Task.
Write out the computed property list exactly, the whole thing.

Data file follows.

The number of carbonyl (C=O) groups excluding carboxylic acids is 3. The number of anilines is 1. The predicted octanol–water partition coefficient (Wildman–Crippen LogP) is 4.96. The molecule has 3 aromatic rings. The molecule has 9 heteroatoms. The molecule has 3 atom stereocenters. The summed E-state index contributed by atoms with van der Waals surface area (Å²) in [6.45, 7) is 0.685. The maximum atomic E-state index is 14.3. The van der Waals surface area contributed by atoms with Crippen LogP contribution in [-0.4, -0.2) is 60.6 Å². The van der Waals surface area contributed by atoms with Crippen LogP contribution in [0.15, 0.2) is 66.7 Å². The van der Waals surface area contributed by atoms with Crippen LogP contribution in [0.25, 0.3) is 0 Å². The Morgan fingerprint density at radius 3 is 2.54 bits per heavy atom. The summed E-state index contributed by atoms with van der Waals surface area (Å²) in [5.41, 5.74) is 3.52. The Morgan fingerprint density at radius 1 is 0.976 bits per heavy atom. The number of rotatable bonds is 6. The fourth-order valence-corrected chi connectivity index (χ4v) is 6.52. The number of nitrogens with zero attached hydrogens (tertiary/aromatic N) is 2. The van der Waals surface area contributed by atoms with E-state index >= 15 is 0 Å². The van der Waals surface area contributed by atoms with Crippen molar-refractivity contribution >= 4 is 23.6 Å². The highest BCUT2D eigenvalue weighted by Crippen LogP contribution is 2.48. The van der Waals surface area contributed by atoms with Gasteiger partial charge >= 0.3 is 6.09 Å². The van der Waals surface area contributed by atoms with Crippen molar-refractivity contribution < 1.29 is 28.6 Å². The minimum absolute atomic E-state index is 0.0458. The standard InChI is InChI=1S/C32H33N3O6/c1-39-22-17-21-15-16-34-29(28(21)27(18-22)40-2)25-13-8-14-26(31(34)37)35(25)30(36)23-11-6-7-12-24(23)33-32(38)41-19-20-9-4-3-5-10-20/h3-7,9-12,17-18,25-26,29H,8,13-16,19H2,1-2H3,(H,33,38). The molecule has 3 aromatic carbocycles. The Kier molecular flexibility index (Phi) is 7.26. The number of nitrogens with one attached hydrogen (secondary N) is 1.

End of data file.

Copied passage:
The number of carbonyl (C=O) groups excluding carboxylic acids is 3. The number of anilines is 1. The predicted octanol–water partition coefficient (Wildman–Crippen LogP) is 4.96. The molecule has 3 aromatic rings. The molecule has 9 heteroatoms. The molecule has 3 atom stereocenters. The summed E-state index contributed by atoms with van der Waals surface area (Å²) in [6.45, 7) is 0.685. The maximum atomic E-state index is 14.3. The van der Waals surface area contributed by atoms with Crippen LogP contribution in [-0.4, -0.2) is 60.6 Å². The van der Waals surface area contributed by atoms with Crippen LogP contribution in [0.15, 0.2) is 66.7 Å². The van der Waals surface area contributed by atoms with Crippen LogP contribution in [0.25, 0.3) is 0 Å². The Morgan fingerprint density at radius 3 is 2.54 bits per heavy atom. The summed E-state index contributed by atoms with van der Waals surface area (Å²) in [5.41, 5.74) is 3.52. The Morgan fingerprint density at radius 1 is 0.976 bits per heavy atom. The number of rotatable bonds is 6. The fourth-order valence-corrected chi connectivity index (χ4v) is 6.52. The number of nitrogens with zero attached hydrogens (tertiary/aromatic N) is 2. The van der Waals surface area contributed by atoms with E-state index >= 15 is 0 Å². The van der Waals surface area contributed by atoms with Crippen molar-refractivity contribution >= 4 is 23.6 Å². The highest BCUT2D eigenvalue weighted by Crippen LogP contribution is 2.48. The van der Waals surface area contributed by atoms with Gasteiger partial charge >= 0.3 is 6.09 Å². The van der Waals surface area contributed by atoms with Crippen molar-refractivity contribution < 1.29 is 28.6 Å². The minimum absolute atomic E-state index is 0.0458. The standard InChI is InChI=1S/C32H33N3O6/c1-39-22-17-21-15-16-34-29(28(21)27(18-22)40-2)25-13-8-14-26(31(34)37)35(25)30(36)23-11-6-7-12-24(23)33-32(38)41-19-20-9-4-3-5-10-20/h3-7,9-12,17-18,25-26,29H,8,13-16,19H2,1-2H3,(H,33,38). The molecule has 3 aromatic carbocycles. The Kier molecular flexibility index (Phi) is 7.26. The number of nitrogens with one attached hydrogen (secondary N) is 1.